Matrix metalloprotease-9 (MMP-9) plays a role in progression of cystic fibrosis, and doxycycline can reduce MMP-9 in vitro. Here, we explore the effect of doxycycline during cystic fibrosis exacerbation treatment on MMP-9 related readouts and clinical end-points.
This randomised, double-blind, placebo-controlled study enrolled hospitalised patients with cystic fibrosis undergoing exacerbation. In total, 20 participants were given doxycycline and 19 participants were given placebo over an 8-day period during hospitalisation. Biospecimens were collected at the beginning and the end of the study period. Primary end-points were total MMP-9 levels in the sputum and safety/tolerability. Secondary end-points included change in lung function, time to next exacerbation, and markers of MMP-9-related protease activity (active MMP-9 and TIMP-1). Nonparametric testing was used for within-group and between-group analyses.
Doxycycline was well tolerated, with no treatment discontinuations or serious adverse events. Doxycycline reduced total sputum MMP-9 levels by 63.2% (p<0.05), and was also associated with a 56.5% reduction in active MMP-9 levels (p<0.05), a 1.6-fold increase in sputum TIMP-1 (p<0.05), improvement in forced expiratory volume in 1 s (p<0.05), and an increase in time to next exacerbation (p<0.01).
Adjunctive use of doxycycline improved dysregulated MMP-9 levels in sputum, along with biomarkers consistent with a reduced proteolytic pulmonary environment. Improvement in clinical outcome measures suggests an important therapeutic benefit of doxycycline for individuals with cystic fibrosis.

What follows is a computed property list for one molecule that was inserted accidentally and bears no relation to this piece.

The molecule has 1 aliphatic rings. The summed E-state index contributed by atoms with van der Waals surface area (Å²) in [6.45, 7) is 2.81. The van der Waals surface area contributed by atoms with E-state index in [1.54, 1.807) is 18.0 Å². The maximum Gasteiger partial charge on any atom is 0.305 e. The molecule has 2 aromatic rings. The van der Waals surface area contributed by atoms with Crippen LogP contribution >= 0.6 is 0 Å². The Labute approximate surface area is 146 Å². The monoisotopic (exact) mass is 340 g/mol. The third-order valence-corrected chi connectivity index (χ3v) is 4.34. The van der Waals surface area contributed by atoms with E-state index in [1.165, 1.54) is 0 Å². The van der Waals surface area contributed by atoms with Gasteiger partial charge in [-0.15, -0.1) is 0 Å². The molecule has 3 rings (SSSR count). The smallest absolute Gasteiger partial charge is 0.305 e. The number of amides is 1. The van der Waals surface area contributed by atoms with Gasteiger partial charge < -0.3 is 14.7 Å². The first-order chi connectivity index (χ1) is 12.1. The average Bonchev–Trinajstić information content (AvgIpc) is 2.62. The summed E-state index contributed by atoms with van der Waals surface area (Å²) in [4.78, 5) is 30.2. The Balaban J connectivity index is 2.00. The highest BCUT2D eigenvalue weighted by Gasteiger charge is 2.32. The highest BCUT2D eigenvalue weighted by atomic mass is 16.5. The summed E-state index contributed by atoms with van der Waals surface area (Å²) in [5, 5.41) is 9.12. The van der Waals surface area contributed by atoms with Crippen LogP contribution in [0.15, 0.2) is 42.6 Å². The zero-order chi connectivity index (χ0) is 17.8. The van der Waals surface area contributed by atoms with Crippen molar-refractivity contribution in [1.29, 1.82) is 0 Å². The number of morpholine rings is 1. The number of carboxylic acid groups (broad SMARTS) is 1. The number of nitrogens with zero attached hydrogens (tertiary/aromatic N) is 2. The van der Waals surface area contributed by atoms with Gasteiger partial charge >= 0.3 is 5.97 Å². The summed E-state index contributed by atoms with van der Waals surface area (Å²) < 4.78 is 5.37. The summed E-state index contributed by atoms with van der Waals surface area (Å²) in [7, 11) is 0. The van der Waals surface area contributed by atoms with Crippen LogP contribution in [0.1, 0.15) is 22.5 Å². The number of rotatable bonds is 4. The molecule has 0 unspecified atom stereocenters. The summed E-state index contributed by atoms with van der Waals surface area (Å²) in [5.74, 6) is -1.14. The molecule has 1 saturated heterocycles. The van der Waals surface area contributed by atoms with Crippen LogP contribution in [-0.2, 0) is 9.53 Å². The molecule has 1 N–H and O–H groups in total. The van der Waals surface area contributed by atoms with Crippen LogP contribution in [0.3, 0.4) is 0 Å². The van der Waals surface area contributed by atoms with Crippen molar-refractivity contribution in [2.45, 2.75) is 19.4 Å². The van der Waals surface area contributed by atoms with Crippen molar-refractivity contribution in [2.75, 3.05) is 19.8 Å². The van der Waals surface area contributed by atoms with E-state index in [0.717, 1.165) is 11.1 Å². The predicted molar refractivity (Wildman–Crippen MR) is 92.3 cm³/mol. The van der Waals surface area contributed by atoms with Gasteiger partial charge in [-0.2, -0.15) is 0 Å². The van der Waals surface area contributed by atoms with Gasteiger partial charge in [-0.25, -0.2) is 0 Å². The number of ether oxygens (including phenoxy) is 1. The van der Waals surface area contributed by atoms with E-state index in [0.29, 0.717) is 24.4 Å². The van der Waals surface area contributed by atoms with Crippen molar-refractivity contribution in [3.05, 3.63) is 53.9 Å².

Doxycycline improved protease/antiprotease imbalance and clinical end-points during CF acute pulmonary exacerbation http://ow.ly/lF9p308Ov6i
This article has supplementary material available from erj.ersjournals.com
Support statement: These studies were funded in part by grants from the NIH (HL07783, HL090999 and HL087824 to J.E. Blalock; HL102371 to A. Gaggar; K08HL123940 to J.M. Wells), Cystic Fibrosis Foundation Therapeutics (GAGGARA0 to A. Gaggar), the Veterans Administration (1 I01 BX001756 to A. Gaggar) and the Ismail Moustapha Scholar Fund (to A. Gaggar). The research reported in this publication was supported by the NIH and the Family Smoking Prevention and Tobacco Control Act. The content is solely the responsibility of the authors and does not necessarily represent the official views of the NIH or the Food and Drug Administration. Funding information for this article has been deposited with the Open Funder Registry.
Conflict of interest: Disclosures can be found alongside this article at erj.ersjournals.com
- Received June 1, 2016.
- Accepted December 19, 2016.
- Copyright ©ERS 2017